(I love how this guy, by stating Hall’s birth and death dates, tries to set himself up as an instant expert. It’s on Wikipedia, for Pete's sake.)
So Hall included no vehicular parking? Really? Are you sure? Because, as the Museum and San Francisco notes:
The legacy of Mr. Hall can still be seen and felt in Golden Gate Park because he deliberately designed roads and pathways with curves and bends to discourage fast horse-and-buggy drivers, and to shelter visitors from the wind.
And, another writer wrote a few years after the park was opened it was:
"…traversed by promenades, bridle paths and drives, invites the pedestrian, equestrian, or driver to follow their mazy windings into the labyrinths of hedges and borders."
One wonders where these horse-and-buggy drivers were to meant alight once they had found their ideal picnicking spot.

Of course, as Mr. Spade notes, public transportation was the “preferred” way of getting to the park in the 19th century, because there were few roads good roads out to the Outside Lands, most families could not afford a carriage-and-two to drive on them, and these conveyances were besides a rather risky way of navigating the hills between downtown and the Park.

Interesting to note that road races were once held in the Park.

I also think Mr. Spade is overstating the case when he suggests that the Park is “used as a daily parking lot for out-of-town commuters.” It isn't. I live quite near the Park and luckily have the luxury of being able to bike through it on many weekdays. Monday through Friday, there are surprisingly few parked cars to be seen on John F. Kennedy Drive, except near the major attractions, and it’s all but deserted toward the West end. Think about it: Very few out-of-towners are going to park their cars in the Park and then spend another bumpy 50 minutes on the 5-Fulton just to get to their offices downtown.

The tireless Mr. Spade goes on:
It is even more ridiculouas [sic] to suggest that John McLaren, who spent a lifetime in disapproval of automobiles in general and the emerging automotive lifestyle that existed during his lifetime. McLaren was born in 1846 and died in 1943.

(Again with the birth and death dates.)
I think I understand what Mr. Spade is trying to say, despite the sentence fragment. But, for more than half of the Park’s history, automobiles have been around in San Francisco and have been used to get to the Park by families on outings. Parking meters are not the answer to urban traffic congestion. Sound public transit policy and good urban planning are, and I believe that McLaren, were he alive today, would concur. If you want families to take public transit to the Park then extend BART to the De Young Museum basement.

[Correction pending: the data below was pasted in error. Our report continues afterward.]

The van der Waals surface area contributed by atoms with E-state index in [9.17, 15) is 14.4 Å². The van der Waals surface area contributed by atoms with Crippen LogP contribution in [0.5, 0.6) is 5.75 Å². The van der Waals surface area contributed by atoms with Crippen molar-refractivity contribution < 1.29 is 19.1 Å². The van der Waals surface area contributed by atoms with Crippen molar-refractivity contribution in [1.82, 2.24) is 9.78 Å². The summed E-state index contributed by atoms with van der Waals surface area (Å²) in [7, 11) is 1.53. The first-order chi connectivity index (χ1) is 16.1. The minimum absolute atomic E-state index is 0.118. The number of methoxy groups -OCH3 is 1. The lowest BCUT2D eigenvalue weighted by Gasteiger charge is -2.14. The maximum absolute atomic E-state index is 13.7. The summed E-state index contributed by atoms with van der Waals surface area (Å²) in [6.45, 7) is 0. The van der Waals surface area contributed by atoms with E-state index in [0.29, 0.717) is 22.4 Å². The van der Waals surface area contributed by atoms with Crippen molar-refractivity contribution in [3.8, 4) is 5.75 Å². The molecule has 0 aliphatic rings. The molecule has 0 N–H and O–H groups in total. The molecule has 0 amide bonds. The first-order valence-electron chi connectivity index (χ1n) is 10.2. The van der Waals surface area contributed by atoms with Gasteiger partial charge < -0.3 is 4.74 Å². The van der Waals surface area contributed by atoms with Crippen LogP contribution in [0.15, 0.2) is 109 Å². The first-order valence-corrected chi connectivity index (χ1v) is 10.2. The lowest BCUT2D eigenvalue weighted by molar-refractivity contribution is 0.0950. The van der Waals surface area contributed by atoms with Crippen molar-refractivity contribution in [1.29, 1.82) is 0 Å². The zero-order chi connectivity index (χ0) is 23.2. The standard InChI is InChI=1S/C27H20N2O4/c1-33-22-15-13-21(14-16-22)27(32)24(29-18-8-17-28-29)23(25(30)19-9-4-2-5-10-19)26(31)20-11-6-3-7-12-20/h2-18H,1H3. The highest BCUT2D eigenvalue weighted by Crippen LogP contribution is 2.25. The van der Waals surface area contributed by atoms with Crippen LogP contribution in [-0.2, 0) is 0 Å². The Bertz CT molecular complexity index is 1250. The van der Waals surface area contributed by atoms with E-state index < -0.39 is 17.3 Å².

And, for the record, I don’t even own a car and rely on public transit, my trusty bike and the occasional cab to get around.

And Mr. S., yet again:
Herb Caen would be horrified to hear that M2 so grossly misunderstands Herbs [sic] life. I knew Herb caen [sic] personally and I knew him for many years. Herb hated cars, congestion, traffic, smog, and everything associtated [sic] with it. M2 just plain doesn't have a clue what he is talking about.

(But what were Herb's birth and death dates?)
Yes, Herb Caen hated traffic, but not enough to give up the Jag, right? I wasn’t as chummy with Caen as Mr. Spade, but I did know him a bit and even fed him items on occasion from behind the plank at Enrico’s, and I know that along with congestion, traffic and smog that he also hated parking meters, parking tickets and meter maids. They were frequent targets in his column.

Parks & Rec. believes it can glean $500,000 per year from these metering kiosks. I hope they are right. It’s just too bad they have to get it by further vulgarizing the City and making scofflaws of its residents.

Thursday, February 19, 2009

Save Golden Gate Park

In which we take up the cause of civilization

San Franciscans! Man the barricades!

The San Francisco Board of Stupidvisors is meeting today to consider installing parking meters in Golden Gate Park in an effort to balance the City's budget and "encourage" use of mass transit.

This is the worst idea I've heard in a long while in a city famed for bad ideas.

Ever tried to ride the bus with a large picnic hamper full of nosh and wine -- and then carry it through the park for a half-mile or so to your picnic site? It ain't easy. How about parents with kids? It is completely unfair to the people who need the Park the most -- City families with little or no outdoor space to call their own. And how are you supposed to enjoy a relaxing stroll around Stow Lake while worried about feeding a meter?

Besides these obvious drawbacks, parking meters in the Park are simply barbaric and completely outside the spirit of what the park's original champions, William Hammond Hall and John McLaren, had in mind.

Do not let the Board of Supervisors or the Department of Parks and Recreation brutalize Golden Gate Park for the sake of a few pennies.

Please join our well-dressed protest at City Hall today, Feb. 19, 2pm, Room 416 -- or call or write your Supervisor!

Monday, February 16, 2009